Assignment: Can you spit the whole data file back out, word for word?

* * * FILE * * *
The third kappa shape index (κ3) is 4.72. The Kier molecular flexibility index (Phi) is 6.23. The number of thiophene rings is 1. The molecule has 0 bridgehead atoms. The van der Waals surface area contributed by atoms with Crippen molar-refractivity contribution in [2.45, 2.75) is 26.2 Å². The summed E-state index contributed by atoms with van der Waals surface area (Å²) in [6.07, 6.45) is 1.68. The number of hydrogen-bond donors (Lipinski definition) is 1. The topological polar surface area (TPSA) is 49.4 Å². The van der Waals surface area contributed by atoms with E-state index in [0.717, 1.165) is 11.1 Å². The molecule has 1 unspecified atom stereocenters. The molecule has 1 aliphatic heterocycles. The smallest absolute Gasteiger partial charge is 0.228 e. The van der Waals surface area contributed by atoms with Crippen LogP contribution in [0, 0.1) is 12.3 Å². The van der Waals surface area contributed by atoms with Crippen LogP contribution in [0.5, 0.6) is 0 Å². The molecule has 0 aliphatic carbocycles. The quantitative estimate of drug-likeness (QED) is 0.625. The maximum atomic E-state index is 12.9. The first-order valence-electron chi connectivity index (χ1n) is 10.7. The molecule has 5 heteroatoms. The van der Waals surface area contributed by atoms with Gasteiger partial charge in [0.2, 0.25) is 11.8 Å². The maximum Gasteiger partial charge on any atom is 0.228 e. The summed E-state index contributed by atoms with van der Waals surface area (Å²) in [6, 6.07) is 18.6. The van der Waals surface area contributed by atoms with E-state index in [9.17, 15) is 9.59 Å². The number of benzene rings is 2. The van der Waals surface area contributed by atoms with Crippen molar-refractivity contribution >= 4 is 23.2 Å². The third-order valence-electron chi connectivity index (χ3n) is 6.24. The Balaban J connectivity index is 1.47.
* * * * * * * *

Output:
The third kappa shape index (κ3) is 4.72. The Kier molecular flexibility index (Phi) is 6.23. The number of thiophene rings is 1. The molecule has 0 bridgehead atoms. The van der Waals surface area contributed by atoms with Crippen molar-refractivity contribution in [2.45, 2.75) is 26.2 Å². The summed E-state index contributed by atoms with van der Waals surface area (Å²) in [6.07, 6.45) is 1.68. The number of hydrogen-bond donors (Lipinski definition) is 1. The topological polar surface area (TPSA) is 49.4 Å². The van der Waals surface area contributed by atoms with E-state index in [0.717, 1.165) is 11.1 Å². The molecule has 1 unspecified atom stereocenters. The molecule has 1 aliphatic heterocycles. The smallest absolute Gasteiger partial charge is 0.228 e. The van der Waals surface area contributed by atoms with Crippen LogP contribution in [0, 0.1) is 12.3 Å². The van der Waals surface area contributed by atoms with Crippen LogP contribution in [0.5, 0.6) is 0 Å². The molecule has 0 aliphatic carbocycles. The quantitative estimate of drug-likeness (QED) is 0.625. The maximum atomic E-state index is 12.9. The first-order valence-electron chi connectivity index (χ1n) is 10.7. The molecule has 5 heteroatoms. The van der Waals surface area contributed by atoms with Gasteiger partial charge in [0.2, 0.25) is 11.8 Å². The maximum Gasteiger partial charge on any atom is 0.228 e. The summed E-state index contributed by atoms with van der Waals surface area (Å²) in [6, 6.07) is 18.6. The van der Waals surface area contributed by atoms with E-state index in [9.17, 15) is 9.59 Å². The number of benzene rings is 2. The van der Waals surface area contributed by atoms with Crippen molar-refractivity contribution >= 4 is 23.2 Å². The third-order valence-electron chi connectivity index (χ3n) is 6.24. The Balaban J connectivity index is 1.47.